Castle Rock is an exhilarating dive and one of Komodo National Park’s highlights. Located just north of Gili Lawa Laut, the top of this submerged seamount lies at a depth of 5 m. Large boulders and rocky outcrops resemble medieval fortifications, and have given the site its name. The dive begins with a negative entry from the boat and quick descent, especially when there is a strong current running. At 20-25m descending divers are frequently met by whitetip reef sharks and massive trevally. Deeper still, large grey reef sharks patrol the water, gracefully cruising along at the top of the food chain. Hawksbill turtles are regular visitors, but resident Napoleon wrasse, porcupine fish and scorpionfish may steal all the attention. Find a clear patch of rock on which to perch with your fingertips or reef hook, and watch the show. The clear water is filled with big schools of black surgeonfish, many different species of trevally, tuna, and luminous blue and yellow fusiliers, all conspiring to interrupt the great visibility. On the seamount itself watch out for sleeping whitetip reef sharks, blacktip reef sharks, and bamboo sharks. If you’ve had enough looking out into the blue at the “fish soup”, there are many delicate nudibranchs, crocodile fish, leaf scorpionfish, barramundi cod, and blue ribbon eels just waiting for the eagle eyed. The parapets at the top of the castle offer a natural place to make a safety stop sheltered from the current. Here curious moorish idols play and dance right in front of your mask, while you watch the action below from the vantage point of a king. Castle Rock is one of Komodo’s more advanced sites. Prior experience of diving in currents is recommended for maximum enjoyment and to avoid damaging the fragile environment.
The whitetip reef shark (Triaenodon obesus) is a species of requiem shark, family Carcharhinidae, and the only member of its genus. A small shark usually not exceeding 1.6 m (5.2 ft) in length, this species is easily recognizable by its slender body and short but broad head, as well as tubular skin flaps beside the nostrils, oval eyes with vertical pupils, and white-tipped dorsal and caudal fins. One of the most common sharks found on Indo-Pacific coral reefs, the whitetip reef shark occurs as far west as South Africa and as far east as Central America. It is typically found on or near the bottom in clear water, at a depth of 8–40 m (26–131 ft). During the day, whitetip reef sharks spend much of their time resting inside caves. Unlike other requiem sharks, which rely on ram ventilation and must constantly swim to breathe, this shark can pump water over its gills and lie still on the bottom. At night, whitetip reef sharks emerge to hunt bony fishes, crustaceans, and octopus in groups, their elongate bodies allowing them to force their way into crevices and holes to extract hidden prey. Individuals may stay within a particular area of the reef for months to years, time and again returning to the same shelter. This species is viviparous, in which the developing embryos are sustained by a placental connection to their mother. One of the few sharks in which mating has been observed in the wild, receptive female whitetip reef sharks are followed by prospective males, which attempt to grasp her pectoral fin and maneuver the two of them into positions suitable for copulation. Females give birth to one to six pups every other year, after a gestation period of 10–13 months. Whitetip reef sharks are rarely aggressive towards humans, though they may investigate swimmers closely. However, spear fishers are at risk of being bitten by one attempting to steal their catch. This species is caught for food, though ciguatera poisoning resulting from its consumption has been reported. The IUCN has assessed the whitetip reef shark as Near Threatened, noting its numbers are dwindling due to increasing levels of unregulated fishing activity across its range. The slow reproductive rate and limited habitat preferences of this species renders its populations vulnerable to overfishing.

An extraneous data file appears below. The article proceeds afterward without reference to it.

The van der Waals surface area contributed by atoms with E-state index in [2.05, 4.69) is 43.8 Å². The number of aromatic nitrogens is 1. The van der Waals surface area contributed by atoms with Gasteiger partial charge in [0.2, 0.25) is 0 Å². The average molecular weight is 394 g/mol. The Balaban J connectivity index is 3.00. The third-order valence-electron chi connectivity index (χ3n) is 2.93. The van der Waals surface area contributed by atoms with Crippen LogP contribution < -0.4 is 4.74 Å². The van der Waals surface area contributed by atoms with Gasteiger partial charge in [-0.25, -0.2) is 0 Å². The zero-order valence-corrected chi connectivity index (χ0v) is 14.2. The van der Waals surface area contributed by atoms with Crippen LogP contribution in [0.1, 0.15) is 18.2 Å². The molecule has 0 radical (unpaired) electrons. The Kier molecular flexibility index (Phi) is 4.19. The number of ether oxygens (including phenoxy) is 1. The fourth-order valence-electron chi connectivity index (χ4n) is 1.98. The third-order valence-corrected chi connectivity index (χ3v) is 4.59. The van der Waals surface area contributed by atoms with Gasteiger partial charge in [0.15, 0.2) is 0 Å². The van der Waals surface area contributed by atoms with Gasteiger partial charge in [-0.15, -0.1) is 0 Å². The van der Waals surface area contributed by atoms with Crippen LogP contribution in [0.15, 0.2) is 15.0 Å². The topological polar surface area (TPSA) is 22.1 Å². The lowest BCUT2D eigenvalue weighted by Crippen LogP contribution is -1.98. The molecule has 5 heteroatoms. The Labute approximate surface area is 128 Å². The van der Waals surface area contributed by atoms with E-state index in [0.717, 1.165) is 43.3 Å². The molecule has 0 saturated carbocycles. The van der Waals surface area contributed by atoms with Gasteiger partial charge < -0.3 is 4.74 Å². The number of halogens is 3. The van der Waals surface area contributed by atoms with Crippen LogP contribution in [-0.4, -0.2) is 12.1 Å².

Bleaching occurs when corals expel their symbiotic zooxanthellae - pigmented, algae-like protozoa that live within the coral's cells. High temperature, pollution or other stresses can cause the coral to expel its zooxanthellae, leading to a lighter or complete loss of color.